Written by Joney Caudill
What do you make of this? At the beginning of John 6, we read that Jesus performed several miracles which astonished the people who had gathered around him. First, seeing the large crowd that followed Him, He was overwhelmed with compassion and asked His disciples what they could do to provide food for so many. Of course, as the passage indicates, he had a plan.
If you’ve walked with Jesus very long, you probably know that Jesus always has a plan. The plan may be specifically designed for you and your needs, or it may be a macro plan that He has designed to affect large numbers of people, even nations.
In this case, by feeding the people and, later in the passage, walking on the Sea of Tiberias, He was establishing a foundation for faith in Him and the Father in heaven. Everything He did that day was part of a bigger picture. Unlike us, Jesus is always about the Father’s business (Luke 2:49).
Let me explain! In the latter part of this chapter (John 6:27-29), Jesus gets to the point, so to speak. To begin with, He exposes the true motives of their hearts. These followers were not seeking to satisfy a hunger for God, but seeking to satisfy their physical hunger. We do this too! We live in a physical world, and, from birth, we seek the milk that will sustain us and satisfy our physical hunger. A newborn has but one thought: food. By nature, no one seeks God–no not one. We must be drawn to Him! First we are drawn to see Him, and then we are drawn to seek to satisfy our need for the things of God’s Spirit.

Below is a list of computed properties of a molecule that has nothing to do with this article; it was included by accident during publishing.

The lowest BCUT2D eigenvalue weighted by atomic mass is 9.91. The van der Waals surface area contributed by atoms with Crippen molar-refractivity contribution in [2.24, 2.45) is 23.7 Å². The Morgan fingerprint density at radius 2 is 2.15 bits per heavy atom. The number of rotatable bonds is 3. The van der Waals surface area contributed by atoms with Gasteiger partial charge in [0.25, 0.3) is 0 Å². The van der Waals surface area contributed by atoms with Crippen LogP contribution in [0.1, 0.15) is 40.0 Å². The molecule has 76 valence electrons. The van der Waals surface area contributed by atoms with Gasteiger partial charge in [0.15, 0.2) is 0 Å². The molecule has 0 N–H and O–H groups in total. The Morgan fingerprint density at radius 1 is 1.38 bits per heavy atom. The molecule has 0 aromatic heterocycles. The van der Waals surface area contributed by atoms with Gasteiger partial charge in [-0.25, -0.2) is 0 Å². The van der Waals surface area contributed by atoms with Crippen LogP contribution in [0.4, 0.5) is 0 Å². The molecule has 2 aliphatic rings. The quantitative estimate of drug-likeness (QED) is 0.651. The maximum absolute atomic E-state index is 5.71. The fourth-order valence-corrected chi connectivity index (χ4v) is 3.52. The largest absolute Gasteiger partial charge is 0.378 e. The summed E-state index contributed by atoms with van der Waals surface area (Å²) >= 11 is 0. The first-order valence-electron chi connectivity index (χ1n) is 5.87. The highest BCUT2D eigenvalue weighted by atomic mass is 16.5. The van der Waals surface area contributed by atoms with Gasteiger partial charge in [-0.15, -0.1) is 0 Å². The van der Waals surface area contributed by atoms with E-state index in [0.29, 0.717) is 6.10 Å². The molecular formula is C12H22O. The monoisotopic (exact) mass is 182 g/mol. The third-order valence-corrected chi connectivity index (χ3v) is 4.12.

Jesus was sent to the world to create in mankind a hunger for the everlasting food of the Spirit! After He had stirred their spiritual curiosity, they ask Him this question: “What are we to do, so that we may habitually be doing the works of God” (John 6:28)? Now he had their attention! They were waiting, with bated breath, for what they probably assumed would be a deep theological answer, and Jesus says this: “This is the work of God: that you believe in the One whom He has sent” (John 6:29). Can’t you just read their minds? How about you? I believe I can read your mind! Are you thinking,”really”? Is that it–just believe? Well, I’m glad you asked, because it gives me an open door to begin my next blog.
Here’s a hint. In the original Greek, the word “believe” in that statement has a much deeper meaning than you might assume. It comes from the Greek word pisteuo, and it means all of the following: adhere to, trust in, rely on, and have faith.
Now, we have a foundation! In my next blog we will explore what believing looks like in action. Have a great day and God bless!